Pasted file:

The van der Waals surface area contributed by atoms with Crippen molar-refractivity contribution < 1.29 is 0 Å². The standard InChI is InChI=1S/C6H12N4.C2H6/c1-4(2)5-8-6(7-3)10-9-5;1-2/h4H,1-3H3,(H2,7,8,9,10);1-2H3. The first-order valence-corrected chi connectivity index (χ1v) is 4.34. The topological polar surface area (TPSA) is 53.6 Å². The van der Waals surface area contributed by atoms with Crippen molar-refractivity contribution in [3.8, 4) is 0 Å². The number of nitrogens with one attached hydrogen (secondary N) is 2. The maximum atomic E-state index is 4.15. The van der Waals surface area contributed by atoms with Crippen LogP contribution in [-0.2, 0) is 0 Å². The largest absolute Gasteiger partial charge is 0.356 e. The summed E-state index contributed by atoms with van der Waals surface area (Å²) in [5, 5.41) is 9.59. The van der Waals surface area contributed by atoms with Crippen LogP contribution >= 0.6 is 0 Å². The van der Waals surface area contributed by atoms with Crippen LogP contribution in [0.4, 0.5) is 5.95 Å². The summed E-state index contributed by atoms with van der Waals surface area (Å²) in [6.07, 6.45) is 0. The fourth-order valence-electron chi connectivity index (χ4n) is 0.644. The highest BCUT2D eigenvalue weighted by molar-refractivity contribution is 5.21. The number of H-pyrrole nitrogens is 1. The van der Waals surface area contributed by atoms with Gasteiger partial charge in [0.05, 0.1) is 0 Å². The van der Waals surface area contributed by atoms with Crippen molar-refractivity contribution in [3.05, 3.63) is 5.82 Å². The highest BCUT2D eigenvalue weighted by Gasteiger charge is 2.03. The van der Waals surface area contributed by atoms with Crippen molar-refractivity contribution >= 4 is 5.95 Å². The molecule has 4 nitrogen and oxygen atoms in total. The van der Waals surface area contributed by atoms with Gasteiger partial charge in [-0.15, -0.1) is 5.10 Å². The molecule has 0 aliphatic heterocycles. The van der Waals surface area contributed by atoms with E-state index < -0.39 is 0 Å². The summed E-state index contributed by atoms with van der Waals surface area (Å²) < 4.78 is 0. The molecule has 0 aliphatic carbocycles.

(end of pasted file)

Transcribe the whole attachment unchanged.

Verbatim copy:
The van der Waals surface area contributed by atoms with Crippen molar-refractivity contribution < 1.29 is 0 Å². The standard InChI is InChI=1S/C6H12N4.C2H6/c1-4(2)5-8-6(7-3)10-9-5;1-2/h4H,1-3H3,(H2,7,8,9,10);1-2H3. The first-order valence-corrected chi connectivity index (χ1v) is 4.34. The topological polar surface area (TPSA) is 53.6 Å². The van der Waals surface area contributed by atoms with Crippen molar-refractivity contribution in [3.8, 4) is 0 Å². The number of nitrogens with one attached hydrogen (secondary N) is 2. The maximum atomic E-state index is 4.15. The van der Waals surface area contributed by atoms with Crippen LogP contribution in [-0.2, 0) is 0 Å². The largest absolute Gasteiger partial charge is 0.356 e. The summed E-state index contributed by atoms with van der Waals surface area (Å²) in [5, 5.41) is 9.59. The van der Waals surface area contributed by atoms with Crippen LogP contribution >= 0.6 is 0 Å². The van der Waals surface area contributed by atoms with Crippen LogP contribution in [0.4, 0.5) is 5.95 Å². The summed E-state index contributed by atoms with van der Waals surface area (Å²) in [6.07, 6.45) is 0. The fourth-order valence-electron chi connectivity index (χ4n) is 0.644. The highest BCUT2D eigenvalue weighted by molar-refractivity contribution is 5.21. The number of H-pyrrole nitrogens is 1. The van der Waals surface area contributed by atoms with Gasteiger partial charge in [0.05, 0.1) is 0 Å². The van der Waals surface area contributed by atoms with Crippen molar-refractivity contribution in [3.05, 3.63) is 5.82 Å². The highest BCUT2D eigenvalue weighted by Gasteiger charge is 2.03. The van der Waals surface area contributed by atoms with Crippen molar-refractivity contribution >= 4 is 5.95 Å². The molecule has 4 nitrogen and oxygen atoms in total. The van der Waals surface area contributed by atoms with Gasteiger partial charge in [-0.15, -0.1) is 5.10 Å². The molecule has 0 aliphatic heterocycles. The van der Waals surface area contributed by atoms with E-state index < -0.39 is 0 Å². The summed E-state index contributed by atoms with van der Waals surface area (Å²) < 4.78 is 0. The molecule has 0 aliphatic carbocycles.